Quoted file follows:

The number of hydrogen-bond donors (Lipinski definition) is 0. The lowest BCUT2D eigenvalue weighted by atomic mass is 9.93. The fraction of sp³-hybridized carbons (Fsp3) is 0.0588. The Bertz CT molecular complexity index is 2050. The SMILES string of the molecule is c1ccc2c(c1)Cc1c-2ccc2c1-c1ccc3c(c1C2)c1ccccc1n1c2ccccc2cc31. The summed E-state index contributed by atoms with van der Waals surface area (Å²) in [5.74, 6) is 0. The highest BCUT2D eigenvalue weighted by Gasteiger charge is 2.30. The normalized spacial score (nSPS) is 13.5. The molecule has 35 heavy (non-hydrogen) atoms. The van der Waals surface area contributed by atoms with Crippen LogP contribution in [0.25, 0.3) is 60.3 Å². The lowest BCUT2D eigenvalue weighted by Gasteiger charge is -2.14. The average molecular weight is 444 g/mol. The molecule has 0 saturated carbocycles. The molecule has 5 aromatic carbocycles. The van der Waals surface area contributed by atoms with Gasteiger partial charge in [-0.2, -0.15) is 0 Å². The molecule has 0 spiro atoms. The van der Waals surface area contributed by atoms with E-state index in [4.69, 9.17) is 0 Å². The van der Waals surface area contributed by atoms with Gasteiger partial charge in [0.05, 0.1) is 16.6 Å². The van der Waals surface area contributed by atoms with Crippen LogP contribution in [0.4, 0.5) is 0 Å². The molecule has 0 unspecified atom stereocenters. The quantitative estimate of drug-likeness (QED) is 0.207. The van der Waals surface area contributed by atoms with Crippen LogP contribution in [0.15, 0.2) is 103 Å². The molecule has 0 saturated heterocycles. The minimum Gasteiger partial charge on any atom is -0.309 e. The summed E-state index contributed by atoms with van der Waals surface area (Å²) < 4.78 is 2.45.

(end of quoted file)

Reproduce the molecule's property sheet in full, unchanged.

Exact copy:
The number of hydrogen-bond donors (Lipinski definition) is 0. The lowest BCUT2D eigenvalue weighted by atomic mass is 9.93. The fraction of sp³-hybridized carbons (Fsp3) is 0.0588. The Bertz CT molecular complexity index is 2050. The SMILES string of the molecule is c1ccc2c(c1)Cc1c-2ccc2c1-c1ccc3c(c1C2)c1ccccc1n1c2ccccc2cc31. The summed E-state index contributed by atoms with van der Waals surface area (Å²) in [5.74, 6) is 0. The highest BCUT2D eigenvalue weighted by Gasteiger charge is 2.30. The normalized spacial score (nSPS) is 13.5. The molecule has 35 heavy (non-hydrogen) atoms. The van der Waals surface area contributed by atoms with Crippen LogP contribution in [0.25, 0.3) is 60.3 Å². The lowest BCUT2D eigenvalue weighted by Gasteiger charge is -2.14. The average molecular weight is 444 g/mol. The molecule has 0 saturated carbocycles. The molecule has 5 aromatic carbocycles. The van der Waals surface area contributed by atoms with Gasteiger partial charge in [-0.2, -0.15) is 0 Å². The molecule has 0 spiro atoms. The van der Waals surface area contributed by atoms with E-state index in [4.69, 9.17) is 0 Å². The van der Waals surface area contributed by atoms with Gasteiger partial charge in [0.05, 0.1) is 16.6 Å². The van der Waals surface area contributed by atoms with Crippen LogP contribution in [0.4, 0.5) is 0 Å². The molecule has 0 unspecified atom stereocenters. The quantitative estimate of drug-likeness (QED) is 0.207. The van der Waals surface area contributed by atoms with Crippen LogP contribution in [0.15, 0.2) is 103 Å². The molecule has 0 saturated heterocycles. The minimum Gasteiger partial charge on any atom is -0.309 e. The summed E-state index contributed by atoms with van der Waals surface area (Å²) < 4.78 is 2.45.